concerning Christ or His mission, but what
followed shows that no ordinary mortal there
poured out His soul in death, and that the life
which then culminated was not like that of
other men. You cannot begin with the cross
as a fact in history and reach any adequate
conclusion concerning the Man ; but beginning
with the work of Christ you are led by a process
swift and irresistible to something like the
faith of Peter — " Thou art the Christ, the Son
of the living God."

Concerning the relation of the death of Christ
to the Deity and the moral order, speculation
has been common and useless. Salvation is as
mysterious as the action of the elemental



The Voice of the Cross. 73

forces. How gravitation operates no one
knows ; how the energy in a sunbeam is com-
municated to a flower no one understands ; how
electricity can be manipulated so that a man
may hold a pen in Chicago and write his sig-
nature in New York baffles imagination ; and
until such facts are explained no one need be
dazed at the mystery of spiritual life. The
cross in its relation to man is what claims our
attention. If that cross were still standing,
endowed with life and power of speech, what
would be its message in these latter years of the
nineteenth century ? We speak of the " Voice of
the Cross." By that we mean the motive which
is brought to bear upon every man to co-operate
with those Divine forces which found expression
on the cross. And by the cross we do not mean
simply Calvary and the wood that was there
raised, but that suffering and sacrifice which
were the symbol of the eternal love of God. If
Christ was only a man, then the appeal is no
greater than that which comes from any heroic
death. But the cross reveals at the same time
the love of God and the ideal life of man. Its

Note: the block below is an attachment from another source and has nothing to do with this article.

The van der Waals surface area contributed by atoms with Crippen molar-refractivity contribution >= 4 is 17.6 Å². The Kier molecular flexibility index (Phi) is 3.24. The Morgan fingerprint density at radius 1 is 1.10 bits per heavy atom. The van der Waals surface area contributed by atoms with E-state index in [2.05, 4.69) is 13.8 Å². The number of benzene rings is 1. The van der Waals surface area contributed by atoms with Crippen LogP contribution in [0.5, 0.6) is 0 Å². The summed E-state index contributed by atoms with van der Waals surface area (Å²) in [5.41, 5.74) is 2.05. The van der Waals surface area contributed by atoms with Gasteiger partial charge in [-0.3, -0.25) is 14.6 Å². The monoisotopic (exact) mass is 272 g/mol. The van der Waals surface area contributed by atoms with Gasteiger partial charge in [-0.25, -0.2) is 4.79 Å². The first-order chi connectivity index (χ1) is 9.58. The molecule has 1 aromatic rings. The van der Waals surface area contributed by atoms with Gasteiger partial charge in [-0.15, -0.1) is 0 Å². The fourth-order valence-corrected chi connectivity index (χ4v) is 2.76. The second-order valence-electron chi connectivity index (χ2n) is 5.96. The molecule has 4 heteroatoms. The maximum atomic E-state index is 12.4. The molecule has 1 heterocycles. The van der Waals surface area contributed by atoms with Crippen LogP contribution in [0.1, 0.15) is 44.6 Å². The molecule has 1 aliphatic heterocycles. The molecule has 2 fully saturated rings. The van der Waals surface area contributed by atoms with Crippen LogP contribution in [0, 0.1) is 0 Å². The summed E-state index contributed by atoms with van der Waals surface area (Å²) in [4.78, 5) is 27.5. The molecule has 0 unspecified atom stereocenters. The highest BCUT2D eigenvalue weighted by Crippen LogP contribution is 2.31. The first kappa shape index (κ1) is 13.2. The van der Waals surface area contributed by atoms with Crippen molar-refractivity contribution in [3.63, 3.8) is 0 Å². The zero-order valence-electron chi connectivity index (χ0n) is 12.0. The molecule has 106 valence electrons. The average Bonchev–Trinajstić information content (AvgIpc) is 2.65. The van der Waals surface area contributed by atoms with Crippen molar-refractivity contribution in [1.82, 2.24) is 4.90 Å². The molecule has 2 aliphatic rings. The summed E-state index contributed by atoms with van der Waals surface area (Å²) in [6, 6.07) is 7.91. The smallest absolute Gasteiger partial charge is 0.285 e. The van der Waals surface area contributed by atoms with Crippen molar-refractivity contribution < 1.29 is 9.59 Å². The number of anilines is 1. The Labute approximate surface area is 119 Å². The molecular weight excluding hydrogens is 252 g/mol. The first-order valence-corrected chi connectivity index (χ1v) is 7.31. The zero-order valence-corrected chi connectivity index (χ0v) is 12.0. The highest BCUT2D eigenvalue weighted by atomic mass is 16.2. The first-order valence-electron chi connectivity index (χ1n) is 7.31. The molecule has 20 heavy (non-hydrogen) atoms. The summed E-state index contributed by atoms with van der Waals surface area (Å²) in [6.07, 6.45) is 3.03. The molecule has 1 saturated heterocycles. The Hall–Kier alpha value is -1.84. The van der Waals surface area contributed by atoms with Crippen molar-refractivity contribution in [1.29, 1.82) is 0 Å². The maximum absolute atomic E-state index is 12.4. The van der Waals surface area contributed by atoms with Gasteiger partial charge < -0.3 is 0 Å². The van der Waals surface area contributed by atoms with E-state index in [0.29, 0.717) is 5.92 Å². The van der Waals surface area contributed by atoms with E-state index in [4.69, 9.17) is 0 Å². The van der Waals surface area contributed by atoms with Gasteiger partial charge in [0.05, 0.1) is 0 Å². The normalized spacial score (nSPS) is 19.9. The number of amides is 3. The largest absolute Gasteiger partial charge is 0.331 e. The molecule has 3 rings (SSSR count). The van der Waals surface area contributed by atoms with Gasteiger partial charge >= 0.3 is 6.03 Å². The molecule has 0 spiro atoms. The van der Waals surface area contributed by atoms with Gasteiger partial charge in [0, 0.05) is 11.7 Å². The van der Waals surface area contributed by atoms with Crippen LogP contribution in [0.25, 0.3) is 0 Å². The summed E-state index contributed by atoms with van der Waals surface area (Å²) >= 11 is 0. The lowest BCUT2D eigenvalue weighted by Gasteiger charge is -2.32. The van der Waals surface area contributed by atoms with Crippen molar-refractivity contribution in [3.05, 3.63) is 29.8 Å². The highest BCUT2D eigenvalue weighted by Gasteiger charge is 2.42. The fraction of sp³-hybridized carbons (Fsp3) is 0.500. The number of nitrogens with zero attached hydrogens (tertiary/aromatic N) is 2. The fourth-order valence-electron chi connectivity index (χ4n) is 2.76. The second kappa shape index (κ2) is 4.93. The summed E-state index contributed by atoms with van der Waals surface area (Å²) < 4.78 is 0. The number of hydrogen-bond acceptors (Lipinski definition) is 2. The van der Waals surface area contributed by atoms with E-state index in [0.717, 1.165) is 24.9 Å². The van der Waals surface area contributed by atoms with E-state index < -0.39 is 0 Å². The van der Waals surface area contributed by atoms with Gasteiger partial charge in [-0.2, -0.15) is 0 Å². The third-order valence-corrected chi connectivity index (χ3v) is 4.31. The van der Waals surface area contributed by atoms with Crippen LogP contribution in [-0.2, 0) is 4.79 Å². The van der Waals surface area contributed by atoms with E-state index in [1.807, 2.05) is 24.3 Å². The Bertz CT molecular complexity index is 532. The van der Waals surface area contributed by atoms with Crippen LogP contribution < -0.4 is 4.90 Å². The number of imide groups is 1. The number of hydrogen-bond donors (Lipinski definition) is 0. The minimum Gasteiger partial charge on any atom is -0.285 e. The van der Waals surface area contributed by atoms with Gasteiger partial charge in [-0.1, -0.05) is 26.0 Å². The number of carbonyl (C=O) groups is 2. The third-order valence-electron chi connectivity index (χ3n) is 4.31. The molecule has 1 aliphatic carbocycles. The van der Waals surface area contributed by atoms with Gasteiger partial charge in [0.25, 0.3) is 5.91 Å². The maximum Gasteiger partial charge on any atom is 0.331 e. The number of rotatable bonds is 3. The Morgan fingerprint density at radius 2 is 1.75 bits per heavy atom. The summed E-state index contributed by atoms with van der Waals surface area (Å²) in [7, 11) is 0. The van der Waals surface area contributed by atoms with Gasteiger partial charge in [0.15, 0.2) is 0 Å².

call runs throughout the earth, as that of the
sunshine and the rain. Every sunbeam seems
to have a voice for the farmer, telling him that
winter is past, and the time for the sowing of
seed has come. The raindrops and the sun-
beams call those who till the soil to co-operate
with unseen forces for the realisation of the



74 The Yoice of the Cross.

harvest. No farmer understands how the
ground is made ready for the seed, and as little
how the seed grows after it is sown. And yet
he may take advantage of the forces in nature,
and compel the earth to bring forth harvests.
Even the dullest savage may co-operate with the
universe and work with it for the support of the
life of man. As raindrops and sunbeams appeal
to the farmer, so the cross, on which the Divine
love broke into expression, appeals to all, telling
them that no man is left to himself ; that, so to
speak, redemption is in the nature of things ;
that God works with all who will work with
Him ; that the Divine invitation, " Whosoever
will, let him come," has in it a deep and
sublime philosophy ; that it is literally true that
there is not a human being so humble or
oppressed that he may not link his puny self to
the great love of God, and by it be led into the
fulness of the Divine life. I have sometimes
imagined the cross to be a living being, with a
voice which, ringing down the centuries and
throughout all lands, carries ever this message :
The true life of man is that which culminated
when our Master died.

To what does the cross call men ?

It calls to personal holiness. The teaching
and mission of our Lord point toward the
impartation to man of the very life of God. All
have that life in the sense that they have exist-
ence, but all have not the nature of God, which



The Yoice of the Ckoss. 75

is holiness. What is meant by holiness ? Per-
fect goodness. Goodness is a word which every-
one understands. There have at different times
been different moral ideals. In one age, the
bravest have been considered the best; in
another, the shrewdest ; but holiness, in the sense
of unalloyed goodness, has always been recog-
nised as the finest flower of human character. In
its Biblical usage, holiness was applied to the
sacrificial system, in which only animals per-
fectly sound were offered to God. That perfec-
tion was in our Master. Holiness is a state of
moral purity. Some words need no definition.
Pure as the air ! Pure as the light ! Pure as
Christ ! To think of an unholy imagination or
an unworthy desire in the whiteness of His
nature is blasphemous. But holiness is not only
perfect health and purity : it is also something
set apart for the service of God. A man with
not one thrill of passion, not one desire for
personal aggrandisement, but with ambition
to be great for the sake of at last giving
all to God, suggests what holy character is.
It is not weakness ; it has no kinship with
merely sentimental piety. It is a positive
quality — the sum of all virtues. A holy man
cultivates every faculty to the utmost, acquires
every possible art, disciplines his mind, trains
his thought, acquires grace of action and expres-